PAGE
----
This is my initial rough sketch plan for the game. My Wacom tablet was playing up a bit as I hadn’t re-installed the drivers after recently re-installing Windows, so it’s a bit of a shaky diagram. Looking at it now I’m quite surprised how closely it resembles the finished product.

Along the way, various parts of the plan changed. Mostly bits I removed as they seemed a bit too ambitious. My priority was to deliver a competition entry on time, rather than risk failure by taking on something too complex. So, no forming complex molecules out of atoms using a clever spinning mechanism on the robot, for example.

I wondered if I should have spent more time in the planning stage but felt I needed to start coding something straight away so that I could get a feel for how things would be sized on screen. This is how the game looked with coloured rectancles to represent the player and the conveyor belts:

Atom Factory Initial Layout

It took me quite a while to work out the movement logic for the player. It depends on whether the robot is in the up/down position or is currently walking side to side. Up/down needs to move in steps so that the robot lines up with the belts when he stops. Left/Right needs to be analogue so he can pick which atoms he wants.

I was delighted with how easy I was finding it to get things working with Action Script. By 11:45am I had the player movement logic sorted, the atoms in and moving along the belts. Just wish I had a copy of the full commercial Flash Development Environment for producing animations, graphics, etc.

I also liked the way that I got other game ideas while I was on this one. Much better to actually start coding something, rather than sitting waiting for inspiration.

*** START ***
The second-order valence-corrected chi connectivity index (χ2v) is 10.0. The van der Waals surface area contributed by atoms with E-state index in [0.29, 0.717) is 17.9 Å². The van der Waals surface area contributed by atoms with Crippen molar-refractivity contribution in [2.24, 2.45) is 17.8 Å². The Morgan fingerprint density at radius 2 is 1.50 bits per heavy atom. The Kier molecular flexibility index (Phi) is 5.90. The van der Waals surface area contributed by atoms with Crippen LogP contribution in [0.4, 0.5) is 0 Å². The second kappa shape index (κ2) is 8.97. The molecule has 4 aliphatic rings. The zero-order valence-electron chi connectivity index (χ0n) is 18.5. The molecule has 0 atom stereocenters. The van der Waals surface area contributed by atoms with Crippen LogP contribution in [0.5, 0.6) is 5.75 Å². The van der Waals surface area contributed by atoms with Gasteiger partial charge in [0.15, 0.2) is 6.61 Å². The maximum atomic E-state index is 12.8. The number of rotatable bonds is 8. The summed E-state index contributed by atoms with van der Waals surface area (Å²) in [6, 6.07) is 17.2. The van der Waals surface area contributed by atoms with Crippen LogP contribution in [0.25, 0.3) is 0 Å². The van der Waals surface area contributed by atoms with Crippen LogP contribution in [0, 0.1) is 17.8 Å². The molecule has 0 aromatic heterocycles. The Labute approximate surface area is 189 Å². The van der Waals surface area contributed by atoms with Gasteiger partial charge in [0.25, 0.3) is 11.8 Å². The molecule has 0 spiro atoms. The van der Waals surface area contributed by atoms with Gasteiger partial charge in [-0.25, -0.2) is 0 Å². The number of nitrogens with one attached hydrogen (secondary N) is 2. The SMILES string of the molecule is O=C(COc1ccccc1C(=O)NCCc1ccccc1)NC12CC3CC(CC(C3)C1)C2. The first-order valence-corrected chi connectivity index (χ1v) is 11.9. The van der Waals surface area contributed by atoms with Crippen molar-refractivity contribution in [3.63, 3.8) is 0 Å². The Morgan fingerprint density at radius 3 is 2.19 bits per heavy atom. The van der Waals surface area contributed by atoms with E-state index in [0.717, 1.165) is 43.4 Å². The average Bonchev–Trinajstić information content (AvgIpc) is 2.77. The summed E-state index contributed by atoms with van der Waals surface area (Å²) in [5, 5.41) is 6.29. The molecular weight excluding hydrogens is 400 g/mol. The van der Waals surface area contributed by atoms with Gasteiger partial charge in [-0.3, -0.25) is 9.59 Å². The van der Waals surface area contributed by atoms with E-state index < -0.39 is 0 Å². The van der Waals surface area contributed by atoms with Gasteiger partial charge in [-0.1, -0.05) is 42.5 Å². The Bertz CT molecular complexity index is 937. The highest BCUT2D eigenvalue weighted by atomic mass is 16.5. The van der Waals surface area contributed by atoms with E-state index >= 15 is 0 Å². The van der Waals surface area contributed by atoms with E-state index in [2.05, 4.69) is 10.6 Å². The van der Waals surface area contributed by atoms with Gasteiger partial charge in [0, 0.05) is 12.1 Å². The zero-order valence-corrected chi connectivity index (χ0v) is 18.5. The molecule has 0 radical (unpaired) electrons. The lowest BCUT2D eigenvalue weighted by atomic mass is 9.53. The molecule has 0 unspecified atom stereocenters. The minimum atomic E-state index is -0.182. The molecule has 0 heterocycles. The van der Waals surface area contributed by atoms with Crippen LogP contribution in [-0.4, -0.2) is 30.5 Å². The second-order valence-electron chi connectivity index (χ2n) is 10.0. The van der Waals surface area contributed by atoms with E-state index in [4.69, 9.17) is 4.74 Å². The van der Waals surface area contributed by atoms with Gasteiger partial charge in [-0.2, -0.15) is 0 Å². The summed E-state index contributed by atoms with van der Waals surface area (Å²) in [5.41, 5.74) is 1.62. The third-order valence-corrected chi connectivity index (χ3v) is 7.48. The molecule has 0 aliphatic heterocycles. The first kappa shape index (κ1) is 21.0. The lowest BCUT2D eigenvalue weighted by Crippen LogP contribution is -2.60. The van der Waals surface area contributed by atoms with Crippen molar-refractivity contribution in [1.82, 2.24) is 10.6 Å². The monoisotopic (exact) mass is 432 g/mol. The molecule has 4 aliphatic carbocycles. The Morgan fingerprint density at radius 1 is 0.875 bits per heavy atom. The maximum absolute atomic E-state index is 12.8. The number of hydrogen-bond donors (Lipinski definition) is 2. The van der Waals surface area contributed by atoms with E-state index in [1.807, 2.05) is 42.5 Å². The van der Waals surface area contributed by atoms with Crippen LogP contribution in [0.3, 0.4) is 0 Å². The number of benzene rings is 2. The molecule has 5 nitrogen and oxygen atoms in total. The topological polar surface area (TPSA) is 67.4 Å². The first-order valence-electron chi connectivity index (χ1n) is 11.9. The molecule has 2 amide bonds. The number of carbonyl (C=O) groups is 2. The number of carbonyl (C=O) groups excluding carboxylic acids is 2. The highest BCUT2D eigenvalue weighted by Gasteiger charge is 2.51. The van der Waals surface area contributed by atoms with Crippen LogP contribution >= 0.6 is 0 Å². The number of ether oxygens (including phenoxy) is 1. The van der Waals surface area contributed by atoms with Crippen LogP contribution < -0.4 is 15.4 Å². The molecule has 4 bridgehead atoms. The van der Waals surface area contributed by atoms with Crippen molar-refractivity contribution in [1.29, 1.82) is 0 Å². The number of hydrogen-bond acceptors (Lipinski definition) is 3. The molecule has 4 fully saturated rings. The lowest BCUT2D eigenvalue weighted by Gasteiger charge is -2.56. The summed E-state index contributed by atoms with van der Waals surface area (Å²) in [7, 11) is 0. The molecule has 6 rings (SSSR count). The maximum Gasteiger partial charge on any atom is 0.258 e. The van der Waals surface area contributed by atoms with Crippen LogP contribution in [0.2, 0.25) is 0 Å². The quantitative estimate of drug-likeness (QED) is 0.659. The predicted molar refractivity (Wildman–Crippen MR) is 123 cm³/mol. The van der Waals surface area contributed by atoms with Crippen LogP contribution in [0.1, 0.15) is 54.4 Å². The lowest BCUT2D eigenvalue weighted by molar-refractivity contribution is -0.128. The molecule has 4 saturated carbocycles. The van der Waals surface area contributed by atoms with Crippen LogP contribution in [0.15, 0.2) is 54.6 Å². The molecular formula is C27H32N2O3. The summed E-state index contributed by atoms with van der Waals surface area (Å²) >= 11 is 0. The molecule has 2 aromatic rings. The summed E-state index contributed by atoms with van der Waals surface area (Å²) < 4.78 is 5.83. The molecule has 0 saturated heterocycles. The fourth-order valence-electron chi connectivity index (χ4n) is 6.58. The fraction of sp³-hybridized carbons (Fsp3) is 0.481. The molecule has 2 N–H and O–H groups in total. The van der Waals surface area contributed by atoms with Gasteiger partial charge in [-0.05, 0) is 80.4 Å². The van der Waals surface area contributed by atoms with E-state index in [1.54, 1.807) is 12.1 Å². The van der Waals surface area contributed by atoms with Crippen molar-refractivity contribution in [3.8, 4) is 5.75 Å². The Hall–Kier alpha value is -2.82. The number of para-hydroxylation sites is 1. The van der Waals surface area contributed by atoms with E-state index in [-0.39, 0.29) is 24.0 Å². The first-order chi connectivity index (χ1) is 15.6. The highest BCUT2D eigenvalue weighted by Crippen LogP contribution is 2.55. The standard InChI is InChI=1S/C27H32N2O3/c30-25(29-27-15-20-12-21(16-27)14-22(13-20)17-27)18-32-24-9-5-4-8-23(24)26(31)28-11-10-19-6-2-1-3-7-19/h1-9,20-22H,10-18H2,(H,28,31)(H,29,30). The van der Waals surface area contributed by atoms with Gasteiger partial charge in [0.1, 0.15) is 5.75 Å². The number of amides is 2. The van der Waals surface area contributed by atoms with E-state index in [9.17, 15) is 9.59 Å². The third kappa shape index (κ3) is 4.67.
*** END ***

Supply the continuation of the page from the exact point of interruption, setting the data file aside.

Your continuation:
This is how the player and atom graphics looked in my editor while I was working out how big I’d need to make the grabber to fit the atoms:

Player Graphic Editing

By three o’clock in the afternoon most of the final game elements were in place. Atoms were spawning on the conveyor belts and the robot could collect them with his grabber and drop them on the vertical belt at the side. As you can see from this screenshot, however, I’d been putting off the moment when I’d have to pick up my tablet (or mouse, in the end) and confront my graphic art production nemesis:

3pm Progress

I had new ideas coming thick and fast - power-ups between the conveyor belts that would let them rewind, slow down, increase score, etc. However, I put them to one side while I got the fundamentals out of the way.

By four o’clock I had produced animated conveyor belt graphics and just needed to work out how to synchronise the animation with the atom movement. I didn’t ever really fully solve that issue but didn’t want to spend too much time getting sucked into minor cosmetic issues, so I left it as-is.

At this point I noted the “horrible” robot graphics in my journal. Sadly I don’t think I really improved them a great deal when I eventually found the time to put some love into them. The yellow and black hazard stripe was a last minute addition.

4:30pm Progress

Messing with The Gimp to produce graphics was a little frustrating, so I left off to get dinner. Coming back to it refreshed I was gratified to find that with relatively small graphic tweaks (like the drop shadows under the conveyor belts) my game seemed to suddenly hit a point where it actually began to look like a real-life computer game, rather than some sort of junior computer school experiment. I learned in my Super Soko project that having decent graphics makes a game feel a lot different. This picture inspired me to keep on going: